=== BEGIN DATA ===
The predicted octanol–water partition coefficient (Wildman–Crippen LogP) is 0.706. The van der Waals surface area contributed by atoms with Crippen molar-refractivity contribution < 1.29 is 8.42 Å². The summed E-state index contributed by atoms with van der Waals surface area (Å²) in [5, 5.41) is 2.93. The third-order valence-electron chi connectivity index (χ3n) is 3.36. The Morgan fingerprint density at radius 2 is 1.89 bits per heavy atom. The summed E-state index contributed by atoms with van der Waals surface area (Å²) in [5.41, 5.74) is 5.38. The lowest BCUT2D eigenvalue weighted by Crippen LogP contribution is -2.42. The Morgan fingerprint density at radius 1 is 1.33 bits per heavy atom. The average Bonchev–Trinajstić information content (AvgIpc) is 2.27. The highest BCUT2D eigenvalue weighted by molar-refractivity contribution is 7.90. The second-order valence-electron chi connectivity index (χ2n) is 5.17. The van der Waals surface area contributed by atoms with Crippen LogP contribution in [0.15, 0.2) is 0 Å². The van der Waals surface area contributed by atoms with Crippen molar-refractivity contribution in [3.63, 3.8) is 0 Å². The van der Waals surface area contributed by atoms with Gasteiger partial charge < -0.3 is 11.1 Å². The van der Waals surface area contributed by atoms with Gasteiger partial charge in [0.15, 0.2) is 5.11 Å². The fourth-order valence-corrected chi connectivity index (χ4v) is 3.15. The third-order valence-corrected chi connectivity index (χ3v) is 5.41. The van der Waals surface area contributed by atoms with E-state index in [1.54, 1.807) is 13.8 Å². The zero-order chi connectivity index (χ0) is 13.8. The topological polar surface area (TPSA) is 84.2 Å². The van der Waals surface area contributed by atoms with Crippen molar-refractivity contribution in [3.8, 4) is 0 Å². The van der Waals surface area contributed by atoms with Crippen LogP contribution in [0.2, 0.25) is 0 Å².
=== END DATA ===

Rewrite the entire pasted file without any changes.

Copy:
The predicted octanol–water partition coefficient (Wildman–Crippen LogP) is 0.706. The van der Waals surface area contributed by atoms with Crippen molar-refractivity contribution < 1.29 is 8.42 Å². The summed E-state index contributed by atoms with van der Waals surface area (Å²) in [5, 5.41) is 2.93. The third-order valence-electron chi connectivity index (χ3n) is 3.36. The Morgan fingerprint density at radius 2 is 1.89 bits per heavy atom. The summed E-state index contributed by atoms with van der Waals surface area (Å²) in [5.41, 5.74) is 5.38. The lowest BCUT2D eigenvalue weighted by Crippen LogP contribution is -2.42. The Morgan fingerprint density at radius 1 is 1.33 bits per heavy atom. The average Bonchev–Trinajstić information content (AvgIpc) is 2.27. The highest BCUT2D eigenvalue weighted by molar-refractivity contribution is 7.90. The second-order valence-electron chi connectivity index (χ2n) is 5.17. The van der Waals surface area contributed by atoms with Crippen LogP contribution in [0.15, 0.2) is 0 Å². The van der Waals surface area contributed by atoms with Crippen molar-refractivity contribution in [3.63, 3.8) is 0 Å². The van der Waals surface area contributed by atoms with Gasteiger partial charge < -0.3 is 11.1 Å². The van der Waals surface area contributed by atoms with Gasteiger partial charge in [0.15, 0.2) is 5.11 Å². The fourth-order valence-corrected chi connectivity index (χ4v) is 3.15. The third-order valence-corrected chi connectivity index (χ3v) is 5.41. The van der Waals surface area contributed by atoms with E-state index in [1.54, 1.807) is 13.8 Å². The zero-order chi connectivity index (χ0) is 13.8. The topological polar surface area (TPSA) is 84.2 Å². The van der Waals surface area contributed by atoms with Crippen molar-refractivity contribution in [3.8, 4) is 0 Å². The van der Waals surface area contributed by atoms with Crippen LogP contribution in [0.2, 0.25) is 0 Å².